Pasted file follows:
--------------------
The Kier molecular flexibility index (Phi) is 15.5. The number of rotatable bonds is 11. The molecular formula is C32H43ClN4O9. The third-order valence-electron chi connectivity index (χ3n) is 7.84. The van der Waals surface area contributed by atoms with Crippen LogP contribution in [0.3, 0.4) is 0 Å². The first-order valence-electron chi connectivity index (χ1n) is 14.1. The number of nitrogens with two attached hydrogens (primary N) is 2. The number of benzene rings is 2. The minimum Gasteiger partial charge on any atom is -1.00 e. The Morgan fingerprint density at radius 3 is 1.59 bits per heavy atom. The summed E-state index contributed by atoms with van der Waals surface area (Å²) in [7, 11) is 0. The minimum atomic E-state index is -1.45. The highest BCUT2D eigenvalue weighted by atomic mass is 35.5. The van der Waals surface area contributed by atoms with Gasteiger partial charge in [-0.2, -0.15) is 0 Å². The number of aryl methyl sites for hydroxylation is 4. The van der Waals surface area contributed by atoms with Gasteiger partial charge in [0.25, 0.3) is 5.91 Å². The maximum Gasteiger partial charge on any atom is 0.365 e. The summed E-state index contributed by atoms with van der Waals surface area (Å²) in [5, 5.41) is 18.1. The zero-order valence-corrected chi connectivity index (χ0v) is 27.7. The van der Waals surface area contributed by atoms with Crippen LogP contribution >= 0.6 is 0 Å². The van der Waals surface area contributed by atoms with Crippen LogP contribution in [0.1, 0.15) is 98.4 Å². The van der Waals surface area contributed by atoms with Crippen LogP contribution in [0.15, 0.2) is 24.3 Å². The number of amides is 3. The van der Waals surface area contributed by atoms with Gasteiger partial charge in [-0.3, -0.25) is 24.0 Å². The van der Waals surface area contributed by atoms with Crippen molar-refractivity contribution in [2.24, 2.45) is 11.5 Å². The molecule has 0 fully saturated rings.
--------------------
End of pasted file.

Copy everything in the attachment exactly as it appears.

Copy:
The Kier molecular flexibility index (Phi) is 15.5. The number of rotatable bonds is 11. The molecular formula is C32H43ClN4O9. The third-order valence-electron chi connectivity index (χ3n) is 7.84. The van der Waals surface area contributed by atoms with Crippen LogP contribution in [0.3, 0.4) is 0 Å². The first-order valence-electron chi connectivity index (χ1n) is 14.1. The number of nitrogens with two attached hydrogens (primary N) is 2. The number of benzene rings is 2. The minimum Gasteiger partial charge on any atom is -1.00 e. The Morgan fingerprint density at radius 3 is 1.59 bits per heavy atom. The summed E-state index contributed by atoms with van der Waals surface area (Å²) in [7, 11) is 0. The minimum atomic E-state index is -1.45. The highest BCUT2D eigenvalue weighted by atomic mass is 35.5. The van der Waals surface area contributed by atoms with Gasteiger partial charge in [-0.2, -0.15) is 0 Å². The number of aryl methyl sites for hydroxylation is 4. The van der Waals surface area contributed by atoms with Gasteiger partial charge in [0.25, 0.3) is 5.91 Å². The maximum Gasteiger partial charge on any atom is 0.365 e. The summed E-state index contributed by atoms with van der Waals surface area (Å²) in [5, 5.41) is 18.1. The zero-order valence-corrected chi connectivity index (χ0v) is 27.7. The van der Waals surface area contributed by atoms with Crippen LogP contribution >= 0.6 is 0 Å². The van der Waals surface area contributed by atoms with Crippen LogP contribution in [0.1, 0.15) is 98.4 Å². The van der Waals surface area contributed by atoms with Crippen LogP contribution in [0.15, 0.2) is 24.3 Å². The number of amides is 3. The van der Waals surface area contributed by atoms with Gasteiger partial charge in [-0.3, -0.25) is 24.0 Å². The van der Waals surface area contributed by atoms with Crippen molar-refractivity contribution in [2.24, 2.45) is 11.5 Å². The molecule has 0 fully saturated rings.